has not lost his job.
he has quit smoking
in our bedroom.

My middle brother
has stopped breaking
his back for others
and uncorks an expensive wine.

My father
—who has quit drinking—
returns to the house
and asks forgiveness.
We forgive him.

We smile for the picture
while weeping with joy:
all my family reunited
in this poem.


For more information on Javier Etchevarren, please click here.

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Poem of the Week, by Ernest Hilbert

Once when my son was little I overheard him and some of his friends whispering in the doorway where they had snuck up to watch me type. “Is your mom the fastest typer in the whole world?” one of them said. “Yup,” my son said, “she is.” When it comes to typing all I want is speed, because then my fingers can outrace my thoughts and spin words out without thinking. But when it comes to cooking and quilting and gardening, slowness is what matters, physical labor that absorbs hands and muscles and lets thoughts wander free. (As I wrote that last sentence it just occurred to me that maybe speed and slowness are actually the same thing. Same coin, flip sides.) Poem of the Week, by Ernest Hilbert.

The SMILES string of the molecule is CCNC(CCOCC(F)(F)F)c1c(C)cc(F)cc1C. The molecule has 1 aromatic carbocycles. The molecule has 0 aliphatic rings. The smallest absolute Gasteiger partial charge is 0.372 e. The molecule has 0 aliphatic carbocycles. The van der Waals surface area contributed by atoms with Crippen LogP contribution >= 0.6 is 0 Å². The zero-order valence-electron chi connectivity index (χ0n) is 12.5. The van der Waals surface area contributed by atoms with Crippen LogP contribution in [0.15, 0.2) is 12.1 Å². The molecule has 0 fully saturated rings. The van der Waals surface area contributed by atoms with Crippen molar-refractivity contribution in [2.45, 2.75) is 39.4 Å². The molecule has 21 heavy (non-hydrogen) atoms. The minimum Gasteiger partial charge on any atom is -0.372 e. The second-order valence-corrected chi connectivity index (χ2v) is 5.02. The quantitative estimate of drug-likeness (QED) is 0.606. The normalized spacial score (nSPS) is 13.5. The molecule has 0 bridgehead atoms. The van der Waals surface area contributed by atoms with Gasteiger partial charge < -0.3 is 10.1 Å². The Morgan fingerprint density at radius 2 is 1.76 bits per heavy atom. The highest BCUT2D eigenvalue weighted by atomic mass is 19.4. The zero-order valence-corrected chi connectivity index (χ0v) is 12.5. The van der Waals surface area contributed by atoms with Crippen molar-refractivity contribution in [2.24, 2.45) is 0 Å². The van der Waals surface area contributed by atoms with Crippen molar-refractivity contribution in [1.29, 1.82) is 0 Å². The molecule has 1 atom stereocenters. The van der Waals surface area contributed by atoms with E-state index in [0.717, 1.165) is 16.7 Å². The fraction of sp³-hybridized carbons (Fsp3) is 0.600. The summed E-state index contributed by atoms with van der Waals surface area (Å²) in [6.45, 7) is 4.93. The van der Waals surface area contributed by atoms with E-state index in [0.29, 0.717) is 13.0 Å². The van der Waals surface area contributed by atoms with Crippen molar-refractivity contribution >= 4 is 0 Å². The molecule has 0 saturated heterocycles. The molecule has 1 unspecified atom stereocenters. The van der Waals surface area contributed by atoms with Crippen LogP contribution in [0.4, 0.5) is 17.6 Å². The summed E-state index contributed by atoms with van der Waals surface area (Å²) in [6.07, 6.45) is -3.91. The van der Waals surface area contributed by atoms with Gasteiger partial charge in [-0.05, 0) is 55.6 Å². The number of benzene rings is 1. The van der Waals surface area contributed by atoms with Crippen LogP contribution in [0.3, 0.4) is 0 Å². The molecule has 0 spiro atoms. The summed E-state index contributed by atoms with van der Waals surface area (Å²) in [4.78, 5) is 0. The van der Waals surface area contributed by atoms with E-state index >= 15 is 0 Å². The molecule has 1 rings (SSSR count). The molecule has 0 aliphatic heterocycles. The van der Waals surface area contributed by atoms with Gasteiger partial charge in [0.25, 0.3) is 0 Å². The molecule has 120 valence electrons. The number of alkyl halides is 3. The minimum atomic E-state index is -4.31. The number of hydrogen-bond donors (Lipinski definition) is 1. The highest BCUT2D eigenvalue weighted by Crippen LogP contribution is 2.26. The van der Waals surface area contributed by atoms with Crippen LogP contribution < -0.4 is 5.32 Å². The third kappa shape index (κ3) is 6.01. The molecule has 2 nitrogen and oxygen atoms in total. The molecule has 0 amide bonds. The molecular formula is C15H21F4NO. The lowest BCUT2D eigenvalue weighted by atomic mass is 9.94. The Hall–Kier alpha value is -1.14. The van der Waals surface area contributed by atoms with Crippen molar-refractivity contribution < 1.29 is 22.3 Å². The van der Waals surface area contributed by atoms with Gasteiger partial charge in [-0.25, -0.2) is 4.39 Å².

– Ernest Hilbert

A song for those who learn forgotten, slow
skills, crafts submerged long past by massed commerce,
by hard, dark, oily machines, and the din
of duplicates shipped by the millions, stowed
in cavernous depots to be dispersed
to each home, used once, and then binned.
This is for those who weave by hand, who brew
their own suds, and roll their own smokes, hammer
together shelves, print on presses, plant gardens
in vacant lots, raise beams, fire pots, the few
who challenge the swift, transient tenor
of the age, the lonely sincere wardens,